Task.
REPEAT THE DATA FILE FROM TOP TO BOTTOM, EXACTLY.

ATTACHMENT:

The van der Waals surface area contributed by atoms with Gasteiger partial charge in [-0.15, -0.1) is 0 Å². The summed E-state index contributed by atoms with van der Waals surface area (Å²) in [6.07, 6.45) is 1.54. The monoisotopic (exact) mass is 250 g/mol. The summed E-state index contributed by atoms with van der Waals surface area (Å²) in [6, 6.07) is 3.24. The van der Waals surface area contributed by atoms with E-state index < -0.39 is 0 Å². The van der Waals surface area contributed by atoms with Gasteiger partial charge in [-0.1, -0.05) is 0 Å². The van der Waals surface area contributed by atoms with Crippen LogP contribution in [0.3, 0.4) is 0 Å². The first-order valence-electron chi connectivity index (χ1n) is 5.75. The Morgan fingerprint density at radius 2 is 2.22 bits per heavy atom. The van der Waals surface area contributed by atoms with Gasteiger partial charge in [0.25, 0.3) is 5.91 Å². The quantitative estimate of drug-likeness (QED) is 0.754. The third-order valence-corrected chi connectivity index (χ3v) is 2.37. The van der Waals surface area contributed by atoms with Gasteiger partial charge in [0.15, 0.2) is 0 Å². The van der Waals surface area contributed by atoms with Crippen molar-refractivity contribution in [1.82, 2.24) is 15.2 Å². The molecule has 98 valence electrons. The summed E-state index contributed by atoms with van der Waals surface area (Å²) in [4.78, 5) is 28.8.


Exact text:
The van der Waals surface area contributed by atoms with Gasteiger partial charge in [-0.15, -0.1) is 0 Å². The summed E-state index contributed by atoms with van der Waals surface area (Å²) in [6.07, 6.45) is 1.54. The monoisotopic (exact) mass is 250 g/mol. The summed E-state index contributed by atoms with van der Waals surface area (Å²) in [6, 6.07) is 3.24. The van der Waals surface area contributed by atoms with E-state index < -0.39 is 0 Å². The van der Waals surface area contributed by atoms with Gasteiger partial charge in [-0.1, -0.05) is 0 Å². The van der Waals surface area contributed by atoms with Crippen LogP contribution in [0.3, 0.4) is 0 Å². The first-order valence-electron chi connectivity index (χ1n) is 5.75. The Morgan fingerprint density at radius 2 is 2.22 bits per heavy atom. The van der Waals surface area contributed by atoms with Gasteiger partial charge in [0.25, 0.3) is 5.91 Å². The quantitative estimate of drug-likeness (QED) is 0.754. The third-order valence-corrected chi connectivity index (χ3v) is 2.37. The van der Waals surface area contributed by atoms with Gasteiger partial charge in [0.15, 0.2) is 0 Å². The van der Waals surface area contributed by atoms with Crippen molar-refractivity contribution in [1.82, 2.24) is 15.2 Å². The molecule has 98 valence electrons. The summed E-state index contributed by atoms with van der Waals surface area (Å²) in [4.78, 5) is 28.8.